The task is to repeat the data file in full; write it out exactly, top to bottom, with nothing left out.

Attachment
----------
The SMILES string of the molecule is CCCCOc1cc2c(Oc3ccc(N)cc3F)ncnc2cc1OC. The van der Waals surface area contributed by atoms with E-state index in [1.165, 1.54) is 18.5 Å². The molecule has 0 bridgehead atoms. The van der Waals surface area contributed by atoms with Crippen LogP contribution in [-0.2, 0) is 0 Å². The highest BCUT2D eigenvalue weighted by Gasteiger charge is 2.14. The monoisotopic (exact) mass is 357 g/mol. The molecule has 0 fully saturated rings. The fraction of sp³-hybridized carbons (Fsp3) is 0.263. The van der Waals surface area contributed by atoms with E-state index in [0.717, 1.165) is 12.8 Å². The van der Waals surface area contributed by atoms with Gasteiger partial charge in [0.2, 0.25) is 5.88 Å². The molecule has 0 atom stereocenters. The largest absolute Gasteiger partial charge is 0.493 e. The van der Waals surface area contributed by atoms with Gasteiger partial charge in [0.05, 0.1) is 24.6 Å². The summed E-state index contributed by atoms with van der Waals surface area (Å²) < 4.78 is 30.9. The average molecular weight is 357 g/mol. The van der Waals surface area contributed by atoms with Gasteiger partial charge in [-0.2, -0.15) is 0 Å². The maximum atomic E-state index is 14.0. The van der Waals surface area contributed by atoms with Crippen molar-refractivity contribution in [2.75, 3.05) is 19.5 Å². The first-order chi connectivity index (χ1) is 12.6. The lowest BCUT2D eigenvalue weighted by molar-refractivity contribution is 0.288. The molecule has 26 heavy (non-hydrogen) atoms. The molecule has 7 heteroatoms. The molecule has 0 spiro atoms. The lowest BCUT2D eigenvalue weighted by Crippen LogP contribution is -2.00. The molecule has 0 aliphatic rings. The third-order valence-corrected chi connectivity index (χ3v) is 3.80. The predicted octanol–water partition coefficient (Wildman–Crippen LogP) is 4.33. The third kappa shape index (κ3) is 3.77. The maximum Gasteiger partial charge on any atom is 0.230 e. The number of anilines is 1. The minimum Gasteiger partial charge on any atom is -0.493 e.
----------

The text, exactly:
The SMILES string of the molecule is CCCCOc1cc2c(Oc3ccc(N)cc3F)ncnc2cc1OC. The van der Waals surface area contributed by atoms with E-state index in [1.165, 1.54) is 18.5 Å². The molecule has 0 bridgehead atoms. The van der Waals surface area contributed by atoms with Crippen LogP contribution in [-0.2, 0) is 0 Å². The highest BCUT2D eigenvalue weighted by Gasteiger charge is 2.14. The monoisotopic (exact) mass is 357 g/mol. The molecule has 0 fully saturated rings. The fraction of sp³-hybridized carbons (Fsp3) is 0.263. The van der Waals surface area contributed by atoms with E-state index in [0.717, 1.165) is 12.8 Å². The van der Waals surface area contributed by atoms with Gasteiger partial charge in [0.2, 0.25) is 5.88 Å². The molecule has 0 atom stereocenters. The largest absolute Gasteiger partial charge is 0.493 e. The van der Waals surface area contributed by atoms with Gasteiger partial charge in [0.05, 0.1) is 24.6 Å². The summed E-state index contributed by atoms with van der Waals surface area (Å²) < 4.78 is 30.9. The average molecular weight is 357 g/mol. The van der Waals surface area contributed by atoms with Gasteiger partial charge in [-0.2, -0.15) is 0 Å². The maximum atomic E-state index is 14.0. The van der Waals surface area contributed by atoms with Crippen molar-refractivity contribution in [2.75, 3.05) is 19.5 Å². The first-order chi connectivity index (χ1) is 12.6. The lowest BCUT2D eigenvalue weighted by molar-refractivity contribution is 0.288. The molecule has 26 heavy (non-hydrogen) atoms. The molecule has 7 heteroatoms. The molecule has 0 spiro atoms. The lowest BCUT2D eigenvalue weighted by Crippen LogP contribution is -2.00. The molecule has 0 aliphatic rings. The third-order valence-corrected chi connectivity index (χ3v) is 3.80. The predicted octanol–water partition coefficient (Wildman–Crippen LogP) is 4.33. The third kappa shape index (κ3) is 3.77. The maximum Gasteiger partial charge on any atom is 0.230 e. The number of anilines is 1. The minimum Gasteiger partial charge on any atom is -0.493 e.